Turning Progressive Values into Policy
“We are in a turbulent time in Israel,” Director of Shatil’s Center for Policy Change (CPC) Michal Sella observed. “It’s nearly impossible to do meaningful advocacy work when the Knesset dissolves itself every few months.”
The last 18 months have been tumultuous for Israeli politics, with continuous election cycles, parliamentary stand-offs, and a unity government on the brink of dissolution. Israelis and Israeli social change organisations might be forgiven for steering clear of advocacy work altogether.
Yet Michal Sella, and Shatil CPC experts Eran Klein and Hovav Yanai, saw an opportunity in the uncertainty. The government may be unstable, but for the first time in years, it includes policy makers open to a progressive vision for change. Organisations that had long written-off the potential for work with elected officials are increasingly interested in advocacy activities. Yet some lack the tools to conduct effective policy-change work. Shatil saw opportunity for impact. In response, Shatil initiated the Advocacy Springboard, a five-session workshop dedicated to increasing the capacity of progressive organisations to advocate for policy change.
Of the 40 organisations who applied to take part in the inaugural workshop, 16 were chosen to select a staff member responsible for advocacy work – with a specific policy change project — to participate. Those projects seek to address a variety of issues, from changing the way banks are permitted to garnish the wages of those receiving public benefits, to evaluating the government’s policies on mental health care, or increasing Palestinian women’s share in the workforce.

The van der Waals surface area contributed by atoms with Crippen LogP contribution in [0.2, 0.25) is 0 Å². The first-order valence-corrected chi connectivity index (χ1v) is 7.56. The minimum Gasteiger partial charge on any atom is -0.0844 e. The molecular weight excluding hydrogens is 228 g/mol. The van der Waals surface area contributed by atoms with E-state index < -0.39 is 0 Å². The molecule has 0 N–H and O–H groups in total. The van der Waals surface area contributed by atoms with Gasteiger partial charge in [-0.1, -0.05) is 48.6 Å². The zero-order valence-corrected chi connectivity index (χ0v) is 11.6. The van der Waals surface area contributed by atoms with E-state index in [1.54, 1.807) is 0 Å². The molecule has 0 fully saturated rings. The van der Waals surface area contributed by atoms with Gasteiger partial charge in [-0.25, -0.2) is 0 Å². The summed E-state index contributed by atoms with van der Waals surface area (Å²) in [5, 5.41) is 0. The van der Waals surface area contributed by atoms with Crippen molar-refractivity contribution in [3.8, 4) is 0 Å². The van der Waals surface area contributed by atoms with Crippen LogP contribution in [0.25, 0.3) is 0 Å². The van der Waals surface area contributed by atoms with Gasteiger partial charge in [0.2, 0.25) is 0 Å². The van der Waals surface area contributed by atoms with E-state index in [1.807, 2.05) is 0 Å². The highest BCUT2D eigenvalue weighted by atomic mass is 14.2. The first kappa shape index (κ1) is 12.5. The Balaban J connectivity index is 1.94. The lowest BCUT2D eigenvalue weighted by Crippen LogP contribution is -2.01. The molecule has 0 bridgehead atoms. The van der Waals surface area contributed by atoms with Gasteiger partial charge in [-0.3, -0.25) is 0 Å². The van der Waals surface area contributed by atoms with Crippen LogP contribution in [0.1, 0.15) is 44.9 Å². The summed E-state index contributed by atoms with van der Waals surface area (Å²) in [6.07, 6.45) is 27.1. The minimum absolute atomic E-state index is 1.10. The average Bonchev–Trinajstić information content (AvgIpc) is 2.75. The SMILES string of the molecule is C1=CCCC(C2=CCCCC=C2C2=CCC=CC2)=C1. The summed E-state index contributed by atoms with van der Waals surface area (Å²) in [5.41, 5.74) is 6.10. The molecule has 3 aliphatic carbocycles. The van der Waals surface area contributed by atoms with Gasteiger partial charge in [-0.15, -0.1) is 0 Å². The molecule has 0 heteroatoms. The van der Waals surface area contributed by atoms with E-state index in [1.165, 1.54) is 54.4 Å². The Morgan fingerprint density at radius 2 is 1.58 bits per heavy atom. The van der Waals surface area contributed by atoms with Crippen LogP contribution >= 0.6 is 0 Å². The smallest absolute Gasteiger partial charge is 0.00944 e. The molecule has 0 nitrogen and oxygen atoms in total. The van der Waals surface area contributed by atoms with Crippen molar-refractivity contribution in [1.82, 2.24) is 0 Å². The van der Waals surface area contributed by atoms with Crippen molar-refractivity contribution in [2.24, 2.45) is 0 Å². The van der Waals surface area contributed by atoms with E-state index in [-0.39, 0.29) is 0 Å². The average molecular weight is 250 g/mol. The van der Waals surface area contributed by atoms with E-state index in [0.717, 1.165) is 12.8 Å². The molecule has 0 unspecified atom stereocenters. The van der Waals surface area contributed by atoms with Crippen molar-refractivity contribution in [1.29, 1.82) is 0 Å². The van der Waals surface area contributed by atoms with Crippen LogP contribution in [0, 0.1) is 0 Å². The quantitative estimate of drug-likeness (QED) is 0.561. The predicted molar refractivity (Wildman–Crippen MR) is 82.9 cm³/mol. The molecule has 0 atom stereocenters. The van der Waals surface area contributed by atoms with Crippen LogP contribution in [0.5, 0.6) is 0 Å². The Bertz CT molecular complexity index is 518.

Participants came from a range of social change organizations seeking tools and connections to further their advocacy work. Ofer Erez, IRAC’s Director of Public Policy and Outreach, remarked, “I came to the course because public policy work combines theoretical knowledge and practical experience. There is no substitute for participating in practical learning with those who work in the field.”
Participants took part in five virtual half-day sessions, which covered policy change tools and strategies for working in the Knesset, with government ministries and the Prime Minister’s Office, and with the media. The last session was a simulation which allowed participants to test out the tools covered in previous sessions. Participants were also given an opportunity to consult with CPC staff and guest speakers, who ranged from policy advocates and media consultants to members of Knesset and aides.
Springboard participant, Director of Advocacy and Social Justice at Rabbis for Human Rights, Becky Keshet-Cohen, remarked on the usefulness of the workshop and the caliber of speakers. “The most useful part,” she insisted, “was the opportunity to pause and think critically about this work we’re doing everyday. We often work alone” as an advocate, she said, “and it’s a complicated field. So it’s helpful to set aside a space to talk and think with others about advocacy and social justice.”
Ofer Erez agreed: “Beyond learning about the political arena and the tools one can always research independently, the course provided an opportunity to meet with colleagues and experts in the field, and a rare chance to expand the discourse and explore new perspectives.”
Shatil’s Center for Policy Change plans to offer the Advocacy Springboard semi-annually to cultivate a growing ecosystem of organizations able to effectively advance progressive policy change in the Knesset and beyond.